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I5: Lost Tomb of Martek» Forums » Reviews

Subject: Great ideas, but a lack of good adventure material rss

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Merric Blackman
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Ramping up my reviewing.
Happily playing games for many, many years.
The Desert of Desolation trilogy ends with the Lost Tomb of Martek. In it, our heroes need to find the tomb of the legendary wizard Martek in order to finally defeat the evil efreeti that has been ravaging the land. It's a suitably epic climax to the series, but it doesn't quite come off.

Tracy Hickman had done a good job of incorporating both his previously written adventure Pharaoh and Philip Meyer's Oasis of the Lost Palm into an overall structure; the problems with the structure - primarily that the players might never release the efreeti in Pharaoh - are relatively minor and something that he would find a solution for in his later works. Both adventures had been seeded with mentions of Martek, a wizard who had foreseen the release of the efreeti and had put plans in place to see it defeated; all of the business in Oasis about the bride's handmark and the amulet is Martek's work.

Now all the characters need to do is find Martek's tomb and his Sphere of Power. The keys for the tomb are in their possession already - the three Star Gems, so all they need to do is get there. Between them and the tomb is the Skysea - a place where the sand has fused into glass, so the sky is reflected in the ground. To travel on it (as it becomes devastatingly hot during the day), the group need to acquire a cloudskate or skyship, which skates on a thin blade over the glass. It's one of the best concepts in the series, but unfortunately little more is done with it - only random encounters might threaten the group as they're on the skyship. It's a throwaway detail, really, but greatly evocative.

Hickman shifts gears when the group enter the first portion of the tomb, and we get the first major interaction of the adventure: the degenerate descendants of treasure seekers trapped in a magical garden. I'm not very fond of this section: you have the descendants of paladins and the descendants of thieves. They don't like each other, and I feel it detracts from the serious tone of the rest of the series - I don't mind occasional lighter elements, but this feels forced and wrong.

It doesn't help that the big thing wrong with the adventure is introduced here: three NPCs who try to steal the Star Gems and, if they do, spend the rest of the adventure being chased through the tomb as the group try to catch them.

What's wrong with that? Well, AD&D doesn't handle chases well. Fights against single NPCs are typically boring. And there are significant problems with fighting high-level magic-users, as Trifakas is (a 12th level magic-user!) - one or two failed saves and that's it for the party! Or Trifakas.

This wouldn't be such a problem if the next section of the adventure was good enough to stand on its own, but it isn't. Once within the tomb proper, the group still need to go on a treasure hunt for three crystal minarets. The three demi-planes they need to go to find them are great inventions, but only one of them is good for adventuring: the mobius tower, where everything is "time locked" and can't move (save through a few special instances). It's a good example of where theme and adventure potential come together.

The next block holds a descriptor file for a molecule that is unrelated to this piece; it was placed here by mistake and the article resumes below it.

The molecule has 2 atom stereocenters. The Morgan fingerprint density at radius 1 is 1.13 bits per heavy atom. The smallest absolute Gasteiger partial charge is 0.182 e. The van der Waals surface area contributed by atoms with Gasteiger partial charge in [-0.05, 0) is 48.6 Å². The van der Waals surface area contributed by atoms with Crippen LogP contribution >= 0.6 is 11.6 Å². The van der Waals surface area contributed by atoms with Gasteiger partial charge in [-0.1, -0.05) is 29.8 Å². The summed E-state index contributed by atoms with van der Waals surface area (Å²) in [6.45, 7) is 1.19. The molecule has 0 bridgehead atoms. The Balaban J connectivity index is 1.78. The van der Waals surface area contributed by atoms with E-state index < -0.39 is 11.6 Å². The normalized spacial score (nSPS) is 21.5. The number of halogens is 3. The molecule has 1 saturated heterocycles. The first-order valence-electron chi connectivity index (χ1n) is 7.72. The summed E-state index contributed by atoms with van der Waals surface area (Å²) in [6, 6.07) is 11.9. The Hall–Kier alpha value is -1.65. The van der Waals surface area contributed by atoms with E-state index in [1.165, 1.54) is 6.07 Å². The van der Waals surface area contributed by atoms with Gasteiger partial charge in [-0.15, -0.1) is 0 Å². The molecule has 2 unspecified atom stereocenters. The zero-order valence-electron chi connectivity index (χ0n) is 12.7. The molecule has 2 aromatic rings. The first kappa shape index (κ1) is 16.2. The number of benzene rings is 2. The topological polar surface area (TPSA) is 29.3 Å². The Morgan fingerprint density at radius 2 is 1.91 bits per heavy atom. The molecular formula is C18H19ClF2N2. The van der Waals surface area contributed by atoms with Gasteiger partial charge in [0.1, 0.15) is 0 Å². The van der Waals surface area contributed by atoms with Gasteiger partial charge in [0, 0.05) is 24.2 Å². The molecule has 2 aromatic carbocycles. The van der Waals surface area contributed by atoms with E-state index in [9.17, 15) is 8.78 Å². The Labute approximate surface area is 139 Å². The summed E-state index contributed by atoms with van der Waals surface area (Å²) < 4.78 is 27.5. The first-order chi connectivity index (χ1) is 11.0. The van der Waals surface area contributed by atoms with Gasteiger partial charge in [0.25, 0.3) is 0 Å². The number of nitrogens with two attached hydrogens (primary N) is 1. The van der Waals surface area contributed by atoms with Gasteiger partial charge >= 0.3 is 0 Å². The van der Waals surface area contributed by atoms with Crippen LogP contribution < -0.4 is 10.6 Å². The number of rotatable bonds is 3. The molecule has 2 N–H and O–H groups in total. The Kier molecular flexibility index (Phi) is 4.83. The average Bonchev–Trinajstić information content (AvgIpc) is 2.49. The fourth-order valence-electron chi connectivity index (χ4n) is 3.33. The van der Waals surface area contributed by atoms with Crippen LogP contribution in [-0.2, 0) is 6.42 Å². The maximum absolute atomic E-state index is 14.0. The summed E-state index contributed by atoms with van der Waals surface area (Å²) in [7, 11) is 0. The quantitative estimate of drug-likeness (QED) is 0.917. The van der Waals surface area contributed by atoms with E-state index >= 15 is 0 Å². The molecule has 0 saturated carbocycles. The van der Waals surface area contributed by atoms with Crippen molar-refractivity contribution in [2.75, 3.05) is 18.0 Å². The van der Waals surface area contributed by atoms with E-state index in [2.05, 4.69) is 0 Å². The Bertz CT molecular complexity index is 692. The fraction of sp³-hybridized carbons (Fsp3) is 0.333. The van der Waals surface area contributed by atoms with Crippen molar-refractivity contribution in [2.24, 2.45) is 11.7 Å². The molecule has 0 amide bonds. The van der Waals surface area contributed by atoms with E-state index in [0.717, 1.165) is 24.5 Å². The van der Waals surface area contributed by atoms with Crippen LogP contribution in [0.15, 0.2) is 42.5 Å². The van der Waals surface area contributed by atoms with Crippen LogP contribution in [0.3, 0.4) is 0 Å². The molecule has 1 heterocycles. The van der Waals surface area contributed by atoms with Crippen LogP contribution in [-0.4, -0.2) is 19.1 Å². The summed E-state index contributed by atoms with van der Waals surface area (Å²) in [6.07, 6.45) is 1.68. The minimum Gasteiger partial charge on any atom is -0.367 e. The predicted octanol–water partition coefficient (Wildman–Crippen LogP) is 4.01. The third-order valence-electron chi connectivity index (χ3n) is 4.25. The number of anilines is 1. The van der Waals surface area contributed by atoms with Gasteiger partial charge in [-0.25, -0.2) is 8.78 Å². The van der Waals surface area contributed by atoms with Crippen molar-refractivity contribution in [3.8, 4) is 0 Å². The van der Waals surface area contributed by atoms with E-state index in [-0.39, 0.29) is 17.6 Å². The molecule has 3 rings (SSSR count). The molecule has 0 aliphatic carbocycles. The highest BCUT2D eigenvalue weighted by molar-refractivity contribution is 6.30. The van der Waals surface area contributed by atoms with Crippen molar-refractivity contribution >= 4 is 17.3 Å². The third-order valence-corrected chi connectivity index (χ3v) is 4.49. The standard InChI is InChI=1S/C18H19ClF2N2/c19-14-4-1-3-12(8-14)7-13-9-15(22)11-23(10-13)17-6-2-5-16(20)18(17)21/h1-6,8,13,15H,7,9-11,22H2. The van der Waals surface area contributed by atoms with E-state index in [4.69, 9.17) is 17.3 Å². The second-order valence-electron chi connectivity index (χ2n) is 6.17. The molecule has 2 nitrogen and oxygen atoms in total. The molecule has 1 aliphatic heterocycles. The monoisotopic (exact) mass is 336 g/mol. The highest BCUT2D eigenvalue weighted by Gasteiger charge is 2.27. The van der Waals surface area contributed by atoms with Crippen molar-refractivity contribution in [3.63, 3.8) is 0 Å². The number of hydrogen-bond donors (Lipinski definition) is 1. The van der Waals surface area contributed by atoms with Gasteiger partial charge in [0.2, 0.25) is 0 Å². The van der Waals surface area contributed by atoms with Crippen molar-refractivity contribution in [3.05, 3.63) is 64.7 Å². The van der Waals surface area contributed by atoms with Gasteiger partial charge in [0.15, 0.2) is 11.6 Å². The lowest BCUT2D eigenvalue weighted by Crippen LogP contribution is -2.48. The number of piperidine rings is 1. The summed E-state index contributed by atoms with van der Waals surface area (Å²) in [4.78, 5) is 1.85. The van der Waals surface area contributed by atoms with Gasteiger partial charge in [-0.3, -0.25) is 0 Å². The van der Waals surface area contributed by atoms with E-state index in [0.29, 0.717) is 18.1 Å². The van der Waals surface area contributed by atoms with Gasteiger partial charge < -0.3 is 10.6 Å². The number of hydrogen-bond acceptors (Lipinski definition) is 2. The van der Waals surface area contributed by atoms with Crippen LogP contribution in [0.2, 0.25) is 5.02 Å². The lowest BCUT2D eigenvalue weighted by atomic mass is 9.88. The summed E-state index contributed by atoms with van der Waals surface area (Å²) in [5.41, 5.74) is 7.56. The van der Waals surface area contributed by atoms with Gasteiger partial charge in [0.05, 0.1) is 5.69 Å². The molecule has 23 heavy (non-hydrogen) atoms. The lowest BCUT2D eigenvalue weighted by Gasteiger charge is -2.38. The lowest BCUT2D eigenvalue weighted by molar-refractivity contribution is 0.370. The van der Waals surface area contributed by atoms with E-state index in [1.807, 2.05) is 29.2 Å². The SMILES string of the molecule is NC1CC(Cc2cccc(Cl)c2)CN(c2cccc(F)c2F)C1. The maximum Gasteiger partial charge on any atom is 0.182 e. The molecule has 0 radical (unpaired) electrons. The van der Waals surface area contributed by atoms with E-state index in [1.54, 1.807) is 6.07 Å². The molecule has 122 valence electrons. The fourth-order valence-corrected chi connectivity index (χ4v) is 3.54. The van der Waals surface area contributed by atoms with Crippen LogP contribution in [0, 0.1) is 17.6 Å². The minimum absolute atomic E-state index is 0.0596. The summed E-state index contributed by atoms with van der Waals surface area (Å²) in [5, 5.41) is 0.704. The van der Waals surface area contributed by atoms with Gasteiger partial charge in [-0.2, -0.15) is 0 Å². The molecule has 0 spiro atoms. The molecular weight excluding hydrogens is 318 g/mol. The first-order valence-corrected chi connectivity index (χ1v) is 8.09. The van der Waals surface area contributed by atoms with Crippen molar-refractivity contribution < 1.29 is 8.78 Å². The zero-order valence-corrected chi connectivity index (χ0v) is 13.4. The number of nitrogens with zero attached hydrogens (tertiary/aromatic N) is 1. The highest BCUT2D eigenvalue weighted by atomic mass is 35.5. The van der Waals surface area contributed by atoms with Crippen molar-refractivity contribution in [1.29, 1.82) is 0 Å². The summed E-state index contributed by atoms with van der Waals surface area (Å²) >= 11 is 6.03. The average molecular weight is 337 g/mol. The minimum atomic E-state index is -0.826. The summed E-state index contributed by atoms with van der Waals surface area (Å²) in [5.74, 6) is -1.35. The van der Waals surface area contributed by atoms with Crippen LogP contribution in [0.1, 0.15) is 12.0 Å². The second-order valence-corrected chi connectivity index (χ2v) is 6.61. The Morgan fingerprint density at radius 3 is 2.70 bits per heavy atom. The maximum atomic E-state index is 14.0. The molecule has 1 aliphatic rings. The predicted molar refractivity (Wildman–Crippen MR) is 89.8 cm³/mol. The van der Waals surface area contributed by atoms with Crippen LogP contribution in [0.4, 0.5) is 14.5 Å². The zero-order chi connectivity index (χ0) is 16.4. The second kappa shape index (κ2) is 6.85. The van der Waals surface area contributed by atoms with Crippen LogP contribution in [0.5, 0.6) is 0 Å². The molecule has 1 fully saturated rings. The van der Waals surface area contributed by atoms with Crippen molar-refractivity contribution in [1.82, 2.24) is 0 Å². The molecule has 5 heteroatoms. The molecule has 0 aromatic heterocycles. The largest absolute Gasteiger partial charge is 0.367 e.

Unfortunately, the Black Abyss, where space, time and magic begin to breakdown in fascinating ways, has no actual threat to it save random encounters and the potential NPCs, and the Crypt of Al-Alisk, despite once again being an interesting place at its core, lacks challenge - really, it comes down to working out a single teleport trap to complete.

And wouldn't it be easier to just wait near the door for the three NPCs to get the minarets, then defeat them and take the spoils?

That, unfortunately, is the bulk of the adventure. The final section - the Citadel of Martek - involves the group finally bringing Martek back to life, him rewarding them, and finally an epilogue that closes the adventure and series in suitable style.

Tracy Hickman displays great invention in this adventure, but rarely is it employed on things that translate to exciting adventuring; setting-wise there's not much to fault, but the entire adventure feels incredibly light on good adventuring material. This is a great shame, as the first two parts of the Desert of Desolation are superlative.

Production-wise, the maps are very good and most of the (uncredited) artwork is also fine - the weakest part is the cover by Holloway. As with the other adventures in the series, it has two nested covers which have most of the maps printed on them.

"The desert is returned to its people; the Efreeti is no more. One final gift I give to you. Those people that cast you into this desert land will no longer remember you. Yu are once again free to travel the face of this world as you want. All to whom you tell this tale will believe it to be but a fable. Only you shall know the truth of what you have seen. There are yet other prophesies to be fulfilled! Farewell, my friends!"
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